Workshop 1. Foundations
Meet the eight teachers in the video programs and find out what kinds of literary experiences have had the most meaning for them. The group talks about how they have brought a love of literature to their students. Observe the teachers in their classrooms and see how this love of literature directly informs their work. In a think-aloud, the teachers demonstrate the habits and processes that successful readers employ. Go to this unit.
Workshop 2. Looking at Literature
The teachers in this video program talk about ways in which story affects their lives and the lives of their students. They move on to talk about selecting texts, considering age- and interest-appropriateness, text availability, and other issues. Classroom visits punctuate the discussion, showing practical ways to implement the suggestions the teachers discuss. Go to this unit.
Workshop 3. Starting Classroom Conversations
This session concentrates on the basics of good discussions: defining "good" questions, identifying those who should have an opportunity to ask questions, and explaining the goals for this technique. Learn how teachers can make everyone feel comfortable contributing to a literary discussion and strategies for involving reluctant participants. Go to this unit.
Workshop 4. Classroom Dialogues
The teachers examine the various roles the teacher plays in class discussions — maintaining a careful balance among leading, being a part of, and observing discussion — as well as which topics are better discussed with the whole class and which are better for small groups. Additionally, they offer important suggestions for folding traditional elements of the language arts curriculum, such as identifying literary elements, into the ongoing class discussion. Go to this unit.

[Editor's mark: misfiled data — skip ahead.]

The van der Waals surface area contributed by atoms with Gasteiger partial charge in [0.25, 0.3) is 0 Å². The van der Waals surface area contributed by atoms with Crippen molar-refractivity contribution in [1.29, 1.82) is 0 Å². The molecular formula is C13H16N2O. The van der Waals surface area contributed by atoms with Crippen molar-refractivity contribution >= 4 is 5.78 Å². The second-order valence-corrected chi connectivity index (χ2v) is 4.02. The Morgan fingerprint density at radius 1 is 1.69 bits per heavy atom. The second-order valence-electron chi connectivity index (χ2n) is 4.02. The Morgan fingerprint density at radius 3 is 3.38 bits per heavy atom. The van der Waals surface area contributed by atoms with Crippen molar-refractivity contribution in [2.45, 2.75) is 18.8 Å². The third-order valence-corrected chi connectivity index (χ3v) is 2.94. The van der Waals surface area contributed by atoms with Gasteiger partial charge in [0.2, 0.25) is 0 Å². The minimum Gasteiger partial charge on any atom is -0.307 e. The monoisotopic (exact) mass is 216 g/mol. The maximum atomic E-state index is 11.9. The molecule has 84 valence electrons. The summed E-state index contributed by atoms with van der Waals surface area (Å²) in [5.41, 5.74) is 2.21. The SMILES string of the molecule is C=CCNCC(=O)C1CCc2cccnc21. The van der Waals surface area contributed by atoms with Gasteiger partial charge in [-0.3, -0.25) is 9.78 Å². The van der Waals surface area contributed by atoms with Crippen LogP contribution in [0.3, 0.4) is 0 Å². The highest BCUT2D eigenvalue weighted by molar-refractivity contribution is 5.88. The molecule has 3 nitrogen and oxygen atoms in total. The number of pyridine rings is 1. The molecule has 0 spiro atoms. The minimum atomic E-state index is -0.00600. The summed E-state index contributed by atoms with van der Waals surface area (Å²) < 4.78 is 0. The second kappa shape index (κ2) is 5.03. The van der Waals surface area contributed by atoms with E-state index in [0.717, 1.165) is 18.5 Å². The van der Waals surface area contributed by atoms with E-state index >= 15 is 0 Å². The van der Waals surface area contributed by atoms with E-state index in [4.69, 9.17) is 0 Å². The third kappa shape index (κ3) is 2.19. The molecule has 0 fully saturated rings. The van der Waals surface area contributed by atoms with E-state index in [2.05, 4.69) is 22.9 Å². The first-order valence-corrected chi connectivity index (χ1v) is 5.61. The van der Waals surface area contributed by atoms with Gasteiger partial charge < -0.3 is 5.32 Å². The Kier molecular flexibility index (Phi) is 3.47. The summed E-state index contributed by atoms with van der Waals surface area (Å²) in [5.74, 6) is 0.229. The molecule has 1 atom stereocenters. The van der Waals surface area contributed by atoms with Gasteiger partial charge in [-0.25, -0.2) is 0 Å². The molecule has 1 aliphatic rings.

Workshop 5. Using Art and Other Disciplines To Enrich Classroom Conversations
Learn how the arts and other disciplines can enhance individual literary experiences for each student. Through classroom footage and group discussion, see how drama, drawing, and music add depth and dimension to literature, and offer students alternative ways of expressing their understandings of the text. The group also talks about various ways to encourage students as writers. Go to this unit.
Workshop 6. Beginning the Year
The kind of classroom that supports active and engaged readers begins with seeds sown in the first few days of the school year. The teachers share their thoughts on specific ways to set the tone for the year, setting goals as they begin, communicating these goals with their students, and tailoring literary experiences to meet students' needs. Classroom visits on the first few days of school show some of their suggestions in action. Go to this unit.
Workshop 7. Many Students: Many Voices and Abilities
Each student has an individual perspective to share with the world. In this session, you will learn about ways to celebrate their uniqueness, providing an atmosphere in the classroom in which each student plays a respected and respectful role in conversations surrounding literature. You will see how background, reading levels, language acquisition levels, and other personal characteristics allow for the formulation of multiple perspectives that add significantly to a group's interaction with literature. Go to this unit.
Workshop 8. Reacting to Students' Work
In this session, you will see various ways to evaluate students, use that information to influence strategies, and communicate expectations to students and families. This session also addresses high-stakes assessments, deciding when to assess and when to evaluate, and suggestions for helping students assess their own work and the work of their peers. Go to this unit.
Workshop 9. The Professional Teacher
In this video program, the teachers talk about the ways in which they nurture themselves as professionals: their mentors and heroes, their activities, and the ways they reach out to their peers as they all grow in their careers. Documentary-style footage showcases the myriad ways in which they maintain their professional edge — learning from their students as well as other professionals. Go to this unit.